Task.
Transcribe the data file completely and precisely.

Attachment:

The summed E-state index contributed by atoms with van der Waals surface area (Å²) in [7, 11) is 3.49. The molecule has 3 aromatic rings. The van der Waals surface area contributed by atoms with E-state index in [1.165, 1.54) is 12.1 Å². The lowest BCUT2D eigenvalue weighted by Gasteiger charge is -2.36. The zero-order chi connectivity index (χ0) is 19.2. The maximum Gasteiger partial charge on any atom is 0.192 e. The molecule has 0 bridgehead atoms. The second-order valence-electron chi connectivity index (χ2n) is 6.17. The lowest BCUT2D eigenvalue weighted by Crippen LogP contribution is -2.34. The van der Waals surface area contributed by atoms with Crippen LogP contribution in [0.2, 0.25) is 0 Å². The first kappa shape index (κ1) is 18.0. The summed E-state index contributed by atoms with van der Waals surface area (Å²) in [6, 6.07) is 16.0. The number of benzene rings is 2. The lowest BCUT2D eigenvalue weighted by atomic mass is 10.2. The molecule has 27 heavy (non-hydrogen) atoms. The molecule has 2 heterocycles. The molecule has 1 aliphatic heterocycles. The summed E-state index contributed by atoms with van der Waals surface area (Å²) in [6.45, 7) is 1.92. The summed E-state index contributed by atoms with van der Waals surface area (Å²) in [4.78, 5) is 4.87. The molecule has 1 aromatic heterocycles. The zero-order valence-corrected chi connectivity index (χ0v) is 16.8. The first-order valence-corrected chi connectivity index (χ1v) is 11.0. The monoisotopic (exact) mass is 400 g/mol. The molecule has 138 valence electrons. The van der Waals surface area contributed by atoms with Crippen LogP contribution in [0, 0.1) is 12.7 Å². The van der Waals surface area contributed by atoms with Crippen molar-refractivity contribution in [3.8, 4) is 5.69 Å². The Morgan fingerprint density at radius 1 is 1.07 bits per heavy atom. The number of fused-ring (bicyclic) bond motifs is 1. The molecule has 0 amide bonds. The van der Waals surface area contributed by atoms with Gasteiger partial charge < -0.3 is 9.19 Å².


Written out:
The summed E-state index contributed by atoms with van der Waals surface area (Å²) in [7, 11) is 3.49. The molecule has 3 aromatic rings. The van der Waals surface area contributed by atoms with E-state index in [1.165, 1.54) is 12.1 Å². The lowest BCUT2D eigenvalue weighted by Gasteiger charge is -2.36. The zero-order chi connectivity index (χ0) is 19.2. The maximum Gasteiger partial charge on any atom is 0.192 e. The molecule has 0 bridgehead atoms. The second-order valence-electron chi connectivity index (χ2n) is 6.17. The lowest BCUT2D eigenvalue weighted by Crippen LogP contribution is -2.34. The van der Waals surface area contributed by atoms with Crippen LogP contribution in [0.2, 0.25) is 0 Å². The first kappa shape index (κ1) is 18.0. The summed E-state index contributed by atoms with van der Waals surface area (Å²) in [6, 6.07) is 16.0. The number of benzene rings is 2. The lowest BCUT2D eigenvalue weighted by atomic mass is 10.2. The molecule has 27 heavy (non-hydrogen) atoms. The molecule has 2 heterocycles. The molecule has 1 aliphatic heterocycles. The summed E-state index contributed by atoms with van der Waals surface area (Å²) in [6.45, 7) is 1.92. The summed E-state index contributed by atoms with van der Waals surface area (Å²) in [4.78, 5) is 4.87. The molecule has 1 aromatic heterocycles. The zero-order valence-corrected chi connectivity index (χ0v) is 16.8. The first-order valence-corrected chi connectivity index (χ1v) is 11.0. The monoisotopic (exact) mass is 400 g/mol. The molecule has 138 valence electrons. The van der Waals surface area contributed by atoms with Crippen LogP contribution in [0, 0.1) is 12.7 Å². The van der Waals surface area contributed by atoms with Crippen molar-refractivity contribution in [3.8, 4) is 5.69 Å². The Morgan fingerprint density at radius 1 is 1.07 bits per heavy atom. The number of fused-ring (bicyclic) bond motifs is 1. The molecule has 0 amide bonds. The van der Waals surface area contributed by atoms with Gasteiger partial charge < -0.3 is 9.19 Å².